TOLEDO, Ohio — Wayne Braddy and Karl Willis finally got the news Thursday morning that they've been seeking for nearly a year. Lucas County Common Pleas Court Judge Gary Cook granted a motion to seek a new trial in their convictions for a 1998 murder.
"Thank you, Jesus. Thank you, Jesus," Willis said after learning of the news. "I thank Jesus. I thank Jesus Christ for touching his heart."
The men were convicted in January 2000 for the murder of 13-year-old Maurice Purifie. They lost numerous appeals and had just been denied by the Ohio Supreme Court when 11 Investigates examined the case, beginning in May 2019.
The investigation revealed that there was no evidence linking the men to the killing in the early morning hours of June 15 as Maurice was walking home in central Toledo.
The state's main witness, Travis Slaughter, testified that he offered to pay Braddy and Willis to rough up Maurice because he owed Slaughter money. When they confronted him, Slaughter said Braddy and Willis took turns shooting the young teen in the chest and head.
But many aspects of that story made little sense. Slaughter was interviewed for nearly six hours after a woman claiming to be Shondrea Rayford called Crime Stoppers to say that Slaughter had admitted to the crime.
During the interview, Slaughter repeatedly denied any knowledge of the crime, until finally he broke after more than five hours and told the detectives a story that implicated him, Braddy, and Willis.
The prosecutors then cut a deal with Slaughter, agreeing to link a separate rape case in with the murder and allowing him to be released from prison in 2016 in exchange for his testimony.
After his deal, Slaughter's attorney obtained an opinion from an interrogation expert, who claimed that Slaughter's confession was coerced. A separate expert who listened to the interview for WTOL 11 came to the same conclusion.
After "Guilty Without Proof" aired in August 2019, 11 Investigates was able to get Rayford to appear on camera. She claimed that she told prosecutors what they wanted her to say and she believed Braddy and Willis were innocent. She was held in contempt of court during the trial because she stopped answering the prosecutor's questions. She told 11 Investigates on camera that she didn't want to lie.
Slaughter then reached out to me and told me a completely unexpected story. Not only did he say that Braddy and Willis had nothing to do with it, but that he also was not involved and only told Rayford that he was involved because he wanted to "scare her" into staying in a relationship.
Slaughter said he implicated his longtime friends because they had been involved in a fight over clothes. He even admitted to going to Willis' home with the intent to kill him.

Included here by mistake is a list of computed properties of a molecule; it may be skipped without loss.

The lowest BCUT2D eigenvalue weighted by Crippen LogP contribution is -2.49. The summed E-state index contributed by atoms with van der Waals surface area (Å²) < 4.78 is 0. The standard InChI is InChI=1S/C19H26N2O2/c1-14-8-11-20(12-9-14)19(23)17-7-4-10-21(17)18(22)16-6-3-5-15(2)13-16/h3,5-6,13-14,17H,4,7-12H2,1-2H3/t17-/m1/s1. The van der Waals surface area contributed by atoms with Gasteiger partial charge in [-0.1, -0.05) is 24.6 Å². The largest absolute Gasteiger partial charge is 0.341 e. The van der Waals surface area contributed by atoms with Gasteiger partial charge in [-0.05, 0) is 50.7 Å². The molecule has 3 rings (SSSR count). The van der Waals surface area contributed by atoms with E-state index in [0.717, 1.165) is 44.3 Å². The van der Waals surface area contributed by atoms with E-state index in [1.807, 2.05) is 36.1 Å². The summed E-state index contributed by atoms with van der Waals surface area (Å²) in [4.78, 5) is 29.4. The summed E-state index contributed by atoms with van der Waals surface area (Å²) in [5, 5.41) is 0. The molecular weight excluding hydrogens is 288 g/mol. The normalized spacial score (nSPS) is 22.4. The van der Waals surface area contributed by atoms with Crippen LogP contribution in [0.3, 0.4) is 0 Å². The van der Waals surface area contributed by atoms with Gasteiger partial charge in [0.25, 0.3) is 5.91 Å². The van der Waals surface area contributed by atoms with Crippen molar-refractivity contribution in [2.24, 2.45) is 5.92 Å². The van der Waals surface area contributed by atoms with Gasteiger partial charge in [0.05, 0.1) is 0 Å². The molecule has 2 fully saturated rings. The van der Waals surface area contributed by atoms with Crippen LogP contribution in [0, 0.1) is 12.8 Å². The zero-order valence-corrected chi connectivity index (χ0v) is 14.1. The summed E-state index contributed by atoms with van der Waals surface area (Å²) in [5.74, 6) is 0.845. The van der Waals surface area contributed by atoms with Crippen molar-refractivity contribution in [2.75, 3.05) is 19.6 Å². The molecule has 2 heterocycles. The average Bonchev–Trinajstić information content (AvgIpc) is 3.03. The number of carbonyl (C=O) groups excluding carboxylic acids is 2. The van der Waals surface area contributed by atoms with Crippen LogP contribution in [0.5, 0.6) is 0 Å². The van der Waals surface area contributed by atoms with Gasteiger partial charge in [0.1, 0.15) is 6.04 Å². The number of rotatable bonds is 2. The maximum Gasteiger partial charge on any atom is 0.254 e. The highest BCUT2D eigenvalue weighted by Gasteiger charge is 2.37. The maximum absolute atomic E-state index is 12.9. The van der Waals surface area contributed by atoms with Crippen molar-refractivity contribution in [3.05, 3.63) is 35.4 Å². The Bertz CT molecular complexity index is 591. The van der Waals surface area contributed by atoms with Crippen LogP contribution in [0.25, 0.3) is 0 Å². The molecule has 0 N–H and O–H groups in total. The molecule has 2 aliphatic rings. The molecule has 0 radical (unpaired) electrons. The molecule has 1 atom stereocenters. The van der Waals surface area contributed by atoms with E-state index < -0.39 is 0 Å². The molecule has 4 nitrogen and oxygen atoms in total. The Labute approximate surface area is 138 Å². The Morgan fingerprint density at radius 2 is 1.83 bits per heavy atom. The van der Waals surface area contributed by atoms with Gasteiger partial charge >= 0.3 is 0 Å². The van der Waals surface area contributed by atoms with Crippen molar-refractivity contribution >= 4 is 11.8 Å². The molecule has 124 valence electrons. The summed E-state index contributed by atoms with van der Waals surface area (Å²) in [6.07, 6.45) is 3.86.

Braddy and Willis told the same story about the fight during separate jailhouse interviews. The timeline from all three men indicated that they were not even communicating at the time of Maurice's death.
Also as part of our investigation, jury foreman Jon Crye went on camera after hearing the ingredients of our investigation and said that he now believes Braddy and Willis might be innocent.
He said members of the jury ignored multiple instructions from the judge and said that he was willing to do what he could to help get the men a new trial.
As a result of the "Guilty Without Proof" investigation, the Ohio Innocence Project filed motions, seeking a new trial. The first motion was a motion for leave, which was filed on Aug. 18, 2020.
11 Investigates was preparing to air a story on that anniversary next week. As part of the story, Judge Cook's office was asked for comment about why it had taken nearly a year to render a decision. But Judge Cook issued his ruling on Thursday morning. The prosecution now has 21 days to submit a response. At that point, the Innocence Project will be allowed to respond and a hearing will be scheduled on whether Judge Cook will allow a new trial.
Prosecutor Julia Bates' office has not spoken to any WTOL reporters since the airing of "Guilty Without Proof" two years ago.
Rayford and Slaughter were the only witnesses - other than police and medical personnel - that the prosecution presented at trial. And now both of those witnesses have appeared on camera to say that Braddy and Willis are innocent. Slaughter provided an affidavit to the Ohio Innocence Project, repeating what he told 11 Investigates.
When told of Judge Cook's decision, Willis' fiancee, Charmaine, screamed into the phone and said: "Finally. Victory. That's my reaction."
Willis was equally emotional.
"After dealing with this case for so long and having so many setbacks, I thank Jesus Christ for keeping me healthy. I have tears in my eyes," he said."
Both Willis and Braddy continue to say that they pray for Maurice's family and hope that justice will come to his killer.
Braddy could not be reached on Thursday, but last week he lamented all of the losses the men have experienced since being imprisoned:
"When I'm free, my mother is not going to be there to hug me. My grandmother is not going to be there to hug me. Bubba (Karl), his mother and father, his grandparents, they will not be there to hug us and tell us we knew you were going to be free."